Merger and Acquisition Due Diligence
How do Mergers, Acquisitions and other Major Changes affect I-9 Requirements?
While a closing may be a cause for celebration at a company, it can also be the cause of a nightmare for a company since it can instantly render all completed I-9s for an acquired company invalid. If the acquiring company does not assume all of the assets and liabilities, then the I-9s will likely not transfer. In a merger case where the acquiring entity is a successor in interest, new I-9s will not be needed. However, I-9s should be checked in the due diligence process to ensure that the acquired I-9s are in good shape. Employers should consider adding I-9s to a merger checklist and have all employees of the combined company complete I-9 forms on the day of closing or beforehand. In any case, an immigration lawyer should be consulted in any merger, acquisition or divestiture to ensure that the transaction does not result in new immigration problems.
As widely reported in the media, Immigration & Customs Enforcement (ICE) and other federal law enforcement agencies are intensifying their enforcement activities against employers in the area of immigration verification. At the same time, many states, including Colorado, have passed their own, often draconian, immigration laws. These developments are of the utmost importance to individuals involved in mergers and acquisitions and the Rocky Mountain Employers Immigration Alliance can play a critical role in this area.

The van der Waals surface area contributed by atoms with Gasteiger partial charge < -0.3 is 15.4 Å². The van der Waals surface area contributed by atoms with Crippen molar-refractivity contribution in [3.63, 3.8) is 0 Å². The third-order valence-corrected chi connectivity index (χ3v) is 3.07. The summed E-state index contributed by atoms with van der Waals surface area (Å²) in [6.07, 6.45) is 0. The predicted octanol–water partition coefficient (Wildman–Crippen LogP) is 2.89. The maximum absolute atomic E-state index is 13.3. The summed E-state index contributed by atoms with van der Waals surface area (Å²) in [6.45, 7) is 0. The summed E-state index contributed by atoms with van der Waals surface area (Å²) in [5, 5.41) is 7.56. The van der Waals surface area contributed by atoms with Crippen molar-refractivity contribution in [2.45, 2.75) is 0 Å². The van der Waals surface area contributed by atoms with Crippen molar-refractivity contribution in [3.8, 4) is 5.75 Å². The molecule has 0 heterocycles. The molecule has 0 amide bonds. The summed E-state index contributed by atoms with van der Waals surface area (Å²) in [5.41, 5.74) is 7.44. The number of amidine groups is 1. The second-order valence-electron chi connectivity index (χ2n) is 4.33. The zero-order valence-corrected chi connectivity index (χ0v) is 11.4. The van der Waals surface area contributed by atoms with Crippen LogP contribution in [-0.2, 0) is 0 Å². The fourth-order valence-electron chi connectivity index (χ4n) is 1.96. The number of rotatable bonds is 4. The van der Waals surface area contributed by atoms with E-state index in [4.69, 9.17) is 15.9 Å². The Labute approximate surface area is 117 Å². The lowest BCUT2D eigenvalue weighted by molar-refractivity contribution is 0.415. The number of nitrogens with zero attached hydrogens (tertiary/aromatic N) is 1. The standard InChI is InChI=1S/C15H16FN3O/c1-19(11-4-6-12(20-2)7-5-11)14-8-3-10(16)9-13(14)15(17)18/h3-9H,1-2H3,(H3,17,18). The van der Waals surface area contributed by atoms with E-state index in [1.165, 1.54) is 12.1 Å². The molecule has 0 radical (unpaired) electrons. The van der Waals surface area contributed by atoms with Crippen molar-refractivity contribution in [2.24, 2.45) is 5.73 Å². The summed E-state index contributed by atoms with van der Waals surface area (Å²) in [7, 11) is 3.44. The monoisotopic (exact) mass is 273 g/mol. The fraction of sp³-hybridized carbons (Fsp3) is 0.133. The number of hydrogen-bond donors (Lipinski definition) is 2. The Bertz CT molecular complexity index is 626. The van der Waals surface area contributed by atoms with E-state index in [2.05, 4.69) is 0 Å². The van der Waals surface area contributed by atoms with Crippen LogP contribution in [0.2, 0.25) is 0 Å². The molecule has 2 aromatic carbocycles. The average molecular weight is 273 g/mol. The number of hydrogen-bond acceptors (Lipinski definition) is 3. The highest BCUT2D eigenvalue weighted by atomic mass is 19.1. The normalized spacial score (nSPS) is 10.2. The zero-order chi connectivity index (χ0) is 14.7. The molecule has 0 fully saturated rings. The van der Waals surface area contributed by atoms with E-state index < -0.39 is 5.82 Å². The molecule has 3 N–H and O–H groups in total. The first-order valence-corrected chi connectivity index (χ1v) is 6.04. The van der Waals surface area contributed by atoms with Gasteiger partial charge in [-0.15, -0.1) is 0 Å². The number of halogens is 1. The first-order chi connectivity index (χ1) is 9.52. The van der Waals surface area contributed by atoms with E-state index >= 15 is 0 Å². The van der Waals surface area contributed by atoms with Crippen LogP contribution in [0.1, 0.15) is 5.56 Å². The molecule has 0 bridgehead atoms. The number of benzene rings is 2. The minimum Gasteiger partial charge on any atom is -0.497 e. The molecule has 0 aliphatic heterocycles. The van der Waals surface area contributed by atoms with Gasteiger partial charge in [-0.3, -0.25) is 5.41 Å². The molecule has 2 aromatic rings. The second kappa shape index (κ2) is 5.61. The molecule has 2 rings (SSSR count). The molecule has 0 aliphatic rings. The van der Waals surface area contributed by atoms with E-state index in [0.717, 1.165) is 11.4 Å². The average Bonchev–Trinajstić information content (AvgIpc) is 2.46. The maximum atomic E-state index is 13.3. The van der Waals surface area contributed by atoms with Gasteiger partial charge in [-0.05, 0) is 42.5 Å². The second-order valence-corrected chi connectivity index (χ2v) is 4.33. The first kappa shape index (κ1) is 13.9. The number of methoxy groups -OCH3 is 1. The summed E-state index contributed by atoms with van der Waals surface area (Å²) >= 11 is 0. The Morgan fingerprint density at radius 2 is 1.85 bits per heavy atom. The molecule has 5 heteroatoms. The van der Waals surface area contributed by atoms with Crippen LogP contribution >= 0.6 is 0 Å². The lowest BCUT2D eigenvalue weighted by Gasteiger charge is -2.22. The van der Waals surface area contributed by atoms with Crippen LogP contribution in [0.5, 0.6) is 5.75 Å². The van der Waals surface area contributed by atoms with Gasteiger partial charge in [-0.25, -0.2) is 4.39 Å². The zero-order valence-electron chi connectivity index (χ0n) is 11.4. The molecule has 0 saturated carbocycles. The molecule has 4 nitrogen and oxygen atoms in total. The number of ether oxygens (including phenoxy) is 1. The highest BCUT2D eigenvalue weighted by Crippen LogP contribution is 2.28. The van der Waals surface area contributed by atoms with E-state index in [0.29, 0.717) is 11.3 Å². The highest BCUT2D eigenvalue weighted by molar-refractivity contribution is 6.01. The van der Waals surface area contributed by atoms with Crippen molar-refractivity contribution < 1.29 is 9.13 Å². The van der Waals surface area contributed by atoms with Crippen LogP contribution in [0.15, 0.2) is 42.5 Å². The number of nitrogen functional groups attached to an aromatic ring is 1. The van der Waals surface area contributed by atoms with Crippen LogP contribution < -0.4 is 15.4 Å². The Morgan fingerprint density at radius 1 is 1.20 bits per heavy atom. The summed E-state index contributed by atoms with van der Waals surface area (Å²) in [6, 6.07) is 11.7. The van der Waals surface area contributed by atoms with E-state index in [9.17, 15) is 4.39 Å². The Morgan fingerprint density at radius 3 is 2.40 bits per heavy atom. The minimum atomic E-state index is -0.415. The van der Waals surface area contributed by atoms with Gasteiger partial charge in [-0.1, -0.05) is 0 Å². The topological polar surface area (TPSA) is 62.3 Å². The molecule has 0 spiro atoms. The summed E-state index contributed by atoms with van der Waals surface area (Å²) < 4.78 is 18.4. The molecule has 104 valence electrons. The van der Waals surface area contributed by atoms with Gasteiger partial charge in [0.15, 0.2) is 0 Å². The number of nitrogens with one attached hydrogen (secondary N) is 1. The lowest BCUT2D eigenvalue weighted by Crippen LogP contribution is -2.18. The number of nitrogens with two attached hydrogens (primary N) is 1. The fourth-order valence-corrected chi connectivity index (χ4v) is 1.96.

Attorneys, investment bankers, and other individuals involved in the merger and acquisition process engage in a myriad of due diligence activities with one glaring exception. It has not yet become standard practice for sellers, buyers, investors or their representatives to carefully scrutinize the target company’s immigration compliance and verification policies, procedures, and liabilities. In the current environment of intensifying enforcement, it is extremely important for every company to employ best practices in the area of immigration-status compliance and verification. This is particularly true for companies operating in sectors that have traditionally employed a significant number of foreign-born individuals, from IT to construction to the restaurant business to the resort industry.
Any company that has not implemented best practices in terms of complying with federal and state laws regarding immigration-related employment compliance and verification faces the possibility of significant fines, disbarment from government contracts, potential criminal liability, and intense negative publicity. Companies operating in sectors that traditionally hire a significant number of foreign-born individuals can also face an immediate and dramatic reduction in their workforce in the event of an ICE raid or audit. In light of these realities, it is essential that immigration-related employer compliance and verification policies, practices, and liabilities be an important focus in the due diligence that accompanies the selling and buying of businesses as well as mergers and acquisitions.